Victorian Era European exploitation of Pounamu in Dunedin, New Zealand

  • Justin J Maxwell Department of Archaeology and Anthropology. University of Otago.
  • Angela Middleton Department of Archaeology and Anthropology. University of Otago.
  • Philip Latham Department of Archaeology and Anthropology. University of Otago.
Keywords: Pounamu, greenstone, lapidary, European, Māori, New Zealand.

Abstract

European greenstone lapidaries in Dunedin, New Zealand enjoyed a short boom as raw material became available from the gold mining industry and Europeans developed a taste for both traditional Māori and Victorian designs. In the process of recent earthworks two discrete assemblages of pounamu were recovered from a central Dunedin site. The manufacturing techniques employed by the European lapidaries and the markets they were servicing are investigated here. The assemblages were most likely cached and may have been a part of a grey market of ‘fake’ Māori artefacts.

Author Biographies

Justin J Maxwell, Department of Archaeology and Anthropology. University of Otago.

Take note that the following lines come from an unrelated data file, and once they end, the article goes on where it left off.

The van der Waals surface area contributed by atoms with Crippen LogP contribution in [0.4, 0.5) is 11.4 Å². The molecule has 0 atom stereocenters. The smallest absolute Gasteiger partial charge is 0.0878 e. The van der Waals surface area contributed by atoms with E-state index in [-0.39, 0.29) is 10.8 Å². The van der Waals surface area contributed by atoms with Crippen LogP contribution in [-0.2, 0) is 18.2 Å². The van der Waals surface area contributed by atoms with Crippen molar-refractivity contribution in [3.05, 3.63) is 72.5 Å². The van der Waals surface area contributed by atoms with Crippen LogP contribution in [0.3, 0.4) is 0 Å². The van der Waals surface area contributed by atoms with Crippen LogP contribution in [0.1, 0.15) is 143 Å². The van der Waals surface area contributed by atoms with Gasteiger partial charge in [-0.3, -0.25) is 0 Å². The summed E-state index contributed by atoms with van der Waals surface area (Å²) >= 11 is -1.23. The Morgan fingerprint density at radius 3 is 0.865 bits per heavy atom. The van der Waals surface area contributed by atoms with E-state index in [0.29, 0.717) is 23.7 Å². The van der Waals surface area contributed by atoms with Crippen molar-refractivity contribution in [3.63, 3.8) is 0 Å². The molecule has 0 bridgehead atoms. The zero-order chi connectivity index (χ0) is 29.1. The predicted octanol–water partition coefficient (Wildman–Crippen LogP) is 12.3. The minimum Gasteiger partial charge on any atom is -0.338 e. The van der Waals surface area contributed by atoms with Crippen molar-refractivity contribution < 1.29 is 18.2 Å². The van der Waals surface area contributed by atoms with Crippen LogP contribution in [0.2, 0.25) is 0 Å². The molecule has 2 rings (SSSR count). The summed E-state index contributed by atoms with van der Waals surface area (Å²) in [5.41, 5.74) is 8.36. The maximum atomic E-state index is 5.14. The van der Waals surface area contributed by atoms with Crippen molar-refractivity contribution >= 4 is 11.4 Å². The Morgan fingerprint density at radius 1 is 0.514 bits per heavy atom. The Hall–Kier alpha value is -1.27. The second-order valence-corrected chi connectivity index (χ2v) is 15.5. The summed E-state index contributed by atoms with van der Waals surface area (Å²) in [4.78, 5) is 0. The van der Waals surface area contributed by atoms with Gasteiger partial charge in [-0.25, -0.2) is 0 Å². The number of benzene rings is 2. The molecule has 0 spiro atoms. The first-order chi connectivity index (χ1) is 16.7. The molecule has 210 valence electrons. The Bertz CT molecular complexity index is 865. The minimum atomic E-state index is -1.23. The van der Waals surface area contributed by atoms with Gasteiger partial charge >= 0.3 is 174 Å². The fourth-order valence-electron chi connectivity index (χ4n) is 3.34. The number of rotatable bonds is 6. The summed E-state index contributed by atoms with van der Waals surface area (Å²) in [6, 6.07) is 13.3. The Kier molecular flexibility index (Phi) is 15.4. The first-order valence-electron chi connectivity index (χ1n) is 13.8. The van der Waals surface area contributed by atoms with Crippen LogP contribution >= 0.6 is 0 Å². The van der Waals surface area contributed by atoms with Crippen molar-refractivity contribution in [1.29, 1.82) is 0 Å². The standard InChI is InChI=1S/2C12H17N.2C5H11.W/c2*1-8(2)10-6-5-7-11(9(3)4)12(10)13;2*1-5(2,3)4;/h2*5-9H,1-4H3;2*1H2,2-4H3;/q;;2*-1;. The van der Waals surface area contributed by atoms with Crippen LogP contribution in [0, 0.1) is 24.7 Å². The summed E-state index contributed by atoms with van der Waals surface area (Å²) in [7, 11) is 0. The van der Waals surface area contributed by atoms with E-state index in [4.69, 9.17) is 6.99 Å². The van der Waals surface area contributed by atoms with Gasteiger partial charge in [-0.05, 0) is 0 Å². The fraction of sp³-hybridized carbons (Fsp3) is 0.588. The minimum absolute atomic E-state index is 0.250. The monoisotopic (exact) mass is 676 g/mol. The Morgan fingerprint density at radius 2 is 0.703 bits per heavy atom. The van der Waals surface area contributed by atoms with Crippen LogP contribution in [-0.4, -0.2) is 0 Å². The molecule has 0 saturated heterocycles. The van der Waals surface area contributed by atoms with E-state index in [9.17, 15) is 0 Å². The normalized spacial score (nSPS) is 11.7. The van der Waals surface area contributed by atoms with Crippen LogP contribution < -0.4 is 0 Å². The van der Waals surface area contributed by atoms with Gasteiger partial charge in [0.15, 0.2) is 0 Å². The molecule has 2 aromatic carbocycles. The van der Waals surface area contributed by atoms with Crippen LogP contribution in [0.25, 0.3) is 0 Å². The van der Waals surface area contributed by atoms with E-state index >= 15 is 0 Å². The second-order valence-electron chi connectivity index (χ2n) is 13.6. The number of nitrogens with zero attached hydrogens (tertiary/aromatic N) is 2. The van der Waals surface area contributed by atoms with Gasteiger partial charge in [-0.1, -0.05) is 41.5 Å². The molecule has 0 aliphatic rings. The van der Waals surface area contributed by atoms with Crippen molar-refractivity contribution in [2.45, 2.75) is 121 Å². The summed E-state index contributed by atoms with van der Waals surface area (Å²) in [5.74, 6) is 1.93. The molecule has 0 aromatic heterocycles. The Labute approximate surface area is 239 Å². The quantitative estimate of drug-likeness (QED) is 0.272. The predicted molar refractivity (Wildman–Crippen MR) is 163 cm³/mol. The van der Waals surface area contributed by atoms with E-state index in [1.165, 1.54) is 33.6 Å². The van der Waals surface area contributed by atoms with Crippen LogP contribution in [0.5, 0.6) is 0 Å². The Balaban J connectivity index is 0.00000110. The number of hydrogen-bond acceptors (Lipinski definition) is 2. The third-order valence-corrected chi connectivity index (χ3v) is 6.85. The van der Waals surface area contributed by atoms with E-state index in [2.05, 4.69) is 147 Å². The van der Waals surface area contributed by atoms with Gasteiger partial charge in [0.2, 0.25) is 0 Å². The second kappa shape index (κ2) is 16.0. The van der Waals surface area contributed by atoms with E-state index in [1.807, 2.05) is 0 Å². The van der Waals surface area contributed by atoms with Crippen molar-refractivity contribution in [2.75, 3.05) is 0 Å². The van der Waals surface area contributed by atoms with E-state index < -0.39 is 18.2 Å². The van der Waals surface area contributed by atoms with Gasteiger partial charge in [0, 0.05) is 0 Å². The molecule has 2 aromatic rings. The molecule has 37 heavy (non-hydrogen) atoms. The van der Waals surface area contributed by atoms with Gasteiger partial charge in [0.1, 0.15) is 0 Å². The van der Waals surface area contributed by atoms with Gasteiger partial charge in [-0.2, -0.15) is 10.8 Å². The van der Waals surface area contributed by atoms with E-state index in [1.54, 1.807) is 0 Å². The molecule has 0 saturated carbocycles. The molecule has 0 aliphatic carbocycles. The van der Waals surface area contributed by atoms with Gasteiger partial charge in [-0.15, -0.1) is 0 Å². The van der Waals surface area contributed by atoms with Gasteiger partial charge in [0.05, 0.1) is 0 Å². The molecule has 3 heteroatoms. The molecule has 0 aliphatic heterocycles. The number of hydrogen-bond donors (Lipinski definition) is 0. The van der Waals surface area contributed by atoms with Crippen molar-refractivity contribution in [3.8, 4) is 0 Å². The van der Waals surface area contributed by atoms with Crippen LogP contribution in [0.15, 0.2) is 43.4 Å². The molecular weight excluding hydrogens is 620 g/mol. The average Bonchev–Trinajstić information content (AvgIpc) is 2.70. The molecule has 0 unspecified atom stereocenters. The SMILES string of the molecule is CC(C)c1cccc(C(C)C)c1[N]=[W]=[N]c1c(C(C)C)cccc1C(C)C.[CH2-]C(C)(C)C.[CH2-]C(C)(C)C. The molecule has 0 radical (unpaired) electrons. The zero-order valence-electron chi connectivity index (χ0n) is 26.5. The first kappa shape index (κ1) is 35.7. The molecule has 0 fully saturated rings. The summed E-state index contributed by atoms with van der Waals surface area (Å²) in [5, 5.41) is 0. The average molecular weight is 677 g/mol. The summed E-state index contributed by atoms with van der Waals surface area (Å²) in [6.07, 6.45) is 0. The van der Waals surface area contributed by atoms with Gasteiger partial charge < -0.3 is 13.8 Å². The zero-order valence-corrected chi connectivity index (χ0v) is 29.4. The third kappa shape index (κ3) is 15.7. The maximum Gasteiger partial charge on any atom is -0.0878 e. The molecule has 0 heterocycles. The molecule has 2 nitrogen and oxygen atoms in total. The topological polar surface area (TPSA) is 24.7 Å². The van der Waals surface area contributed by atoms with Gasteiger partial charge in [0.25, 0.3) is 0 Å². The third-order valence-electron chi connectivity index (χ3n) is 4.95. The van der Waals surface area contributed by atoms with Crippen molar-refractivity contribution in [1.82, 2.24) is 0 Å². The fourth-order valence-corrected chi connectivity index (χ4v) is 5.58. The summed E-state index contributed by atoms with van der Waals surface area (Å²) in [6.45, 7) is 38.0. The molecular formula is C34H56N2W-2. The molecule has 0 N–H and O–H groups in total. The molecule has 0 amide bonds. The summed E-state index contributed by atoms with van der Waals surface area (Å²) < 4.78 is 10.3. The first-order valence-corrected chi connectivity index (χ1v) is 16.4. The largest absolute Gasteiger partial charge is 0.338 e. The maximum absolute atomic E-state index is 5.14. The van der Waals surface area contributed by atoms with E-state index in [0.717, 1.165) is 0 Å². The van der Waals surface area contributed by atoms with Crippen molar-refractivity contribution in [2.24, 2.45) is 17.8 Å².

PhD candidate. Department of Archaeology and Anthropology. University of Otago. Current research interests in historical archaeology, ethnobotany, archaeobotany and precontact Maori and Moriori archaeology.
Angela Middleton, Department of Archaeology and Anthropology. University of Otago.
Honorary fellow. Department of Archaeology and Anthropology. University of Otago. Research interests, Historical archaeology; Gender; Mission archaeology; Culture contact / engagement studies; Archaeological landscapes
Philip Latham, Department of Archaeology and Anthropology. University of Otago.
Laboratory manager, Department of Archaeology and Anthropology. University of Otago.
Published
2015-02-22
How to Cite
Maxwell, J., Middleton, A. and Latham, P. (2015) “Victorian Era European exploitation of Pounamu in Dunedin, New Zealand”, Journal of Pacific Archaeology, 6(1), pp. 58-69. Available at: https://pacificarchaeology.org/index.php/journal/article/view/136 (Accessed: 23July2019).
Section
Articles